So unless you’ve been living under a rock, you’ll know that the Great British Bake Off returned to our screens last week. And in honour of the Queen of Baking herself, Mary Berry, our resident chef decided to try out her recipe for the classic Victoria sponge cake. And as you can imagine, everyone in the office was very excited, as you would be hard pressed to find a cake that’s more popular or more delicious than this.
The perfect Victoria Sponge
A quintessential English afternoon tea time treat, it is claimed that this simple yet delicious cake was a favourite of Queen Victoria. According to the Women’s Institute, an authentic Victoria sponge cake consists of a sponge cake sandwiched together with raspberry jam and dusted on the top with caster sugar, and is made with eggs, flour, sugar and butter which should be of equal weight (the eggs are weighed in their shells).
While there’s no debate about the basic ingredients, what makes up the filling is a hot topic. Should it be filled with strawberry or raspberry jam? Should there be butter cream or whipped cream as well as jam? Do you dust with icing sugar or caster sugar? And although the WI claims that an authentic cake is one with raspberry jam and sprinkled with caster sugar, is it worth being too purist?
This certainly caused a divide in the office, with some members of the team preferring simply jam as a filling, while others felt that butter cream or cream filling was required to round the cake off. But whatever you choose to fill you cake, don’t worry if it’s not perfect. Because any homemade creation of this classic cake is guaranteed to be fit for a Queen.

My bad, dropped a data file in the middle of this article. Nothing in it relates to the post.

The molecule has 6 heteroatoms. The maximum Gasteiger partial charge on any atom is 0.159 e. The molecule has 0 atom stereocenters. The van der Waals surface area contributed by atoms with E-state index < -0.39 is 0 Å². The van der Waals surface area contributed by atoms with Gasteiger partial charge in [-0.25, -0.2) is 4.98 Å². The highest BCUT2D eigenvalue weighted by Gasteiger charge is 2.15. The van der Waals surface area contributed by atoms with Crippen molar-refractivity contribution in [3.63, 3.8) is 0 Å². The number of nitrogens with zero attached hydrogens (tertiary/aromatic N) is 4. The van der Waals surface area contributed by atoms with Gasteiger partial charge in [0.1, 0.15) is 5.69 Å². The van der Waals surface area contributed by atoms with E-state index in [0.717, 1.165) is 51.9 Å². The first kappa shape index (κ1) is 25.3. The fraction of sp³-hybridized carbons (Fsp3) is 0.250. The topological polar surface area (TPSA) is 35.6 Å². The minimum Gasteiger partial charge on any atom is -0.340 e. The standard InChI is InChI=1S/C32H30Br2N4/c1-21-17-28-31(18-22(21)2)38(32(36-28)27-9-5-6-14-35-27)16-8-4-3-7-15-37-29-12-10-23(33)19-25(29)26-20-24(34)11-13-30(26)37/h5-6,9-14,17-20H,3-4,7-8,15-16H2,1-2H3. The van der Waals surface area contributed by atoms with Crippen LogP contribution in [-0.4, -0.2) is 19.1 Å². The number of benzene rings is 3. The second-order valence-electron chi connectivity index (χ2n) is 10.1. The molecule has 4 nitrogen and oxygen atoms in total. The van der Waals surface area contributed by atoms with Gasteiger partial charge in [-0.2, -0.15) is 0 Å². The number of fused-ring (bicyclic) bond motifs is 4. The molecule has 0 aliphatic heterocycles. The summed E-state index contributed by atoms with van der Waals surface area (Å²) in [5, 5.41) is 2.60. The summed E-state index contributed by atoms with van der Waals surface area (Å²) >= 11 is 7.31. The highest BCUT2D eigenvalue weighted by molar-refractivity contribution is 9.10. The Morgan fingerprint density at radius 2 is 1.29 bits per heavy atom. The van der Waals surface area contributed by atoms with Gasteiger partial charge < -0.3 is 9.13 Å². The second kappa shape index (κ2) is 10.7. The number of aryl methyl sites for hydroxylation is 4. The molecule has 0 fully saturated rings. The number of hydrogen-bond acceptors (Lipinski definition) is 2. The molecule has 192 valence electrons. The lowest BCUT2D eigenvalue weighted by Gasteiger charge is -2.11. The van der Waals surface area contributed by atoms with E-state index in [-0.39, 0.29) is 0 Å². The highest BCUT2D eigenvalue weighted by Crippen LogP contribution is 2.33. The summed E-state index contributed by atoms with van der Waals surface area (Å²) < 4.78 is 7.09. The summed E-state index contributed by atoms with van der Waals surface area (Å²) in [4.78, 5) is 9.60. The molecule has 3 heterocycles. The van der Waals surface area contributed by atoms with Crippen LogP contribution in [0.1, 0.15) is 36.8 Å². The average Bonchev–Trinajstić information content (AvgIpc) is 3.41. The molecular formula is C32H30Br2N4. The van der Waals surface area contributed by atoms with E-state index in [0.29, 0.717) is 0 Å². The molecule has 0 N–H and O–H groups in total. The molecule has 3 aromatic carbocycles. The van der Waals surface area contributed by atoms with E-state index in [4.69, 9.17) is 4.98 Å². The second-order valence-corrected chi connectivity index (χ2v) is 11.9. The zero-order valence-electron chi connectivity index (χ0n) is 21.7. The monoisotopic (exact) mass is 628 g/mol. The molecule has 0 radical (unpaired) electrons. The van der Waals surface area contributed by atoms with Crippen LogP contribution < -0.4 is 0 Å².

Mary Berry’s perfect Victoria sponge – makes 12 slices
4 free range eggs.
225g/8oz Silver Spoon caster sugar.
225g/8oz McDougalls self-raising flour.
2tsp Dr. Oetker baking powder.
225g/8oz Stork baking spread, margarine or soft butter at room temperature, plus a little extra to grease the tins.
To serve: Wilkin & Sons strawberry jam
- Preheat the oven to 180C/350F/Gas 4.
- Grease and line 2 x 20cm/8in sandwich tins. Use a piece of baking paper to rub a little baking spread or butter around the inside of the tins until the sides and base are lightly coated. Line the bottom of the tins with a circle of baking paper. Simply draw around the base of the tin onto paper and cut out.
- Break the eggs into a large mixing bowl, then add the sugar, flour, baking powder and butter/baking spread.
- Mix everything together until well combined, using an electric hand mixer or a wooden spoon.
- Divide the mixture evenly between the tins. Use a spatula to remove all the mixture from the bowl and gently smooth the surface of the cakes.
- Place the tins on the middle shelf of the oven and bake for 25 minutes. Don’t be tempted to open the door while they’re cooking.
- The cakes are done when they’re golden-brown and coming away from the edge of the tins. Press them gently to check – they should be springy to the touch.
- Remove them from the oven and set aside to cool in their tins for five minutes. Then run a palette or rounded butter knife around the inside edge of the tin and carefully turn the cakes out onto a cooling rack. Set aside to cool completely.
- To assemble the cake, place one cake upside down onto a plate and spread it with plenty of jam. Top with the second cake, top-side up. Sprinkle over caster sugar or icing sugar.
And the verdict in the office? Well after an unusually quiet time while everyone was eating, the entire cake was soon demolished. And our resident chef quickly became the favourite person in the office!
For the full recipe and some useful ‘how-to’ videos, head to BBC Food.
Have you tried making a Victoria Sponge in honour of Bake Off? Head to our Facebook page to share your pictures, or feel free to comment below.